Allogeneic hematopoietic stem cel transplant for sickle cell disease: The time is now

Molecular and Clinical Hematology Branch, National Institute of Diabetes and Digestive and Kidney Diseases, National Heart, Lung, and Blood Institute, National Institutes of Health, Bethesda, MD 20892, USA.
Blood (Impact Factor: 10.45). 05/2011; 118(5):1197-207. DOI: 10.1182/blood-2011-01-332510
Source: PubMed


Although sickle cell disease (SCD) has a variable clinical course, many patients develop end-organ complications that are associated with significant morbidity and early mortality. Myeloablative allogeneic HSCT (allo-HSCT) is curative but has been historically performed only in children younger than 16 years of age. Modest modifications in the conditioning regimen and supportive care have improved outcome such that the majority of children with a suitable HLA-matched sibling donor can expect a cure from this approach. However, adult patients have been excluded from myeloablative allo-HSCT because of anticipated excess toxicity resulting from accumulated disease burden. Efforts to use nonmyeloablative transplantation strategies in adults logically followed but were initially met with largely disappointing results. Recent results, however, indicate that nonmyeloablative allo-HSCT in adult patients with SCD allows for stable mixed hematopoietic chimerism with associated full-donor erythroid engraftment and normalization of blood counts, and persistence in some without continued immunosuppression suggests immunologic tolerance. The attainment of tolerance should allow extension of these potentially curative approaches to alternative donor sources. Efforts to build on these experiences should increase the use of allo-HSCT in patients with SCD while minimizing morbidity and mortality.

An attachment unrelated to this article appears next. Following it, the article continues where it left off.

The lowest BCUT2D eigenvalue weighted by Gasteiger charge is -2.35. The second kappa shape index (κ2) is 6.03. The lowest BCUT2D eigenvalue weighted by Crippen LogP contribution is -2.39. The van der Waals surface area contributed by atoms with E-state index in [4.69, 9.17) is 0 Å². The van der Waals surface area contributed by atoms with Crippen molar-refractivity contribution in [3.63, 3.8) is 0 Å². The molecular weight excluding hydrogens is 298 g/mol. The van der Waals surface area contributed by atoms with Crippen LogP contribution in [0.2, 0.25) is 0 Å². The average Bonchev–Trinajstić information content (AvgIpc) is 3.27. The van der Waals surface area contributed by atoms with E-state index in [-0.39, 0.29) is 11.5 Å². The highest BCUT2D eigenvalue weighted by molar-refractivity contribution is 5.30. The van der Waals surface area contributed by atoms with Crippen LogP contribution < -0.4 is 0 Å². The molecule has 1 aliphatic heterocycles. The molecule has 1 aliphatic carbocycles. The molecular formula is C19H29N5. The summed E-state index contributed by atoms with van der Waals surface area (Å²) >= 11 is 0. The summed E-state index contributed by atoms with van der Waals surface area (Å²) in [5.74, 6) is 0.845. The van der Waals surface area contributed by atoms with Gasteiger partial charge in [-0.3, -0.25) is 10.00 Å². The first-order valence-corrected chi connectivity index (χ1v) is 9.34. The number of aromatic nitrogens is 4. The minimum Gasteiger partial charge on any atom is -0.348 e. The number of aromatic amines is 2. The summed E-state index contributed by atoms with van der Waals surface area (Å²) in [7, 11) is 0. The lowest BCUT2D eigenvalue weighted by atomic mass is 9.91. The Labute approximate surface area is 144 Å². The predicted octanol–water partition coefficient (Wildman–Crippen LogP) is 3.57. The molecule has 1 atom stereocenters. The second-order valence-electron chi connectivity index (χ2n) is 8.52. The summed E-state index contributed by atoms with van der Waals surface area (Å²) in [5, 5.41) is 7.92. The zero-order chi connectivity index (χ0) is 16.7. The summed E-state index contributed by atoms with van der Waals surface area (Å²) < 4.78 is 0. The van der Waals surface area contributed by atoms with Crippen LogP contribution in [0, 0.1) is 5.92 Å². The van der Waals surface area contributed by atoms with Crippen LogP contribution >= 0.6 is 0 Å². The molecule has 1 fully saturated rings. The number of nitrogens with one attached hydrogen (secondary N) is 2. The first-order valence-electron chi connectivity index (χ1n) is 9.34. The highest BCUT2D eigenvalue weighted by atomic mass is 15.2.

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    • "Recently, transplantation trials in humans and numerous animal studies have shown that complete correction or replacement of the hematopoietic stem cell pool or correction of the βS point mutation itself are not required to provide therapeutic benefits [18-20]. Given these encouraging trials and the natural history of sickle cell trait, we sought to introduce a competing anti-sickling globin gene to HSCs to test for potential phenotypic correction. "
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    • "For the best chance at transplant success, a HLA-matched family donor is needed, but is only available in 14–18% of children with SCA. The major risks of transplant include infection, graft-versus-host disease (GVHD), failure to engraft, and death(Hsieh, et al 2011). Early concerns about central nervous system (CNS) complications, such as seizures, associated with transplantation appear to have been ameliorated by aggressive treatment with platelets and anti-convulsant medication. "
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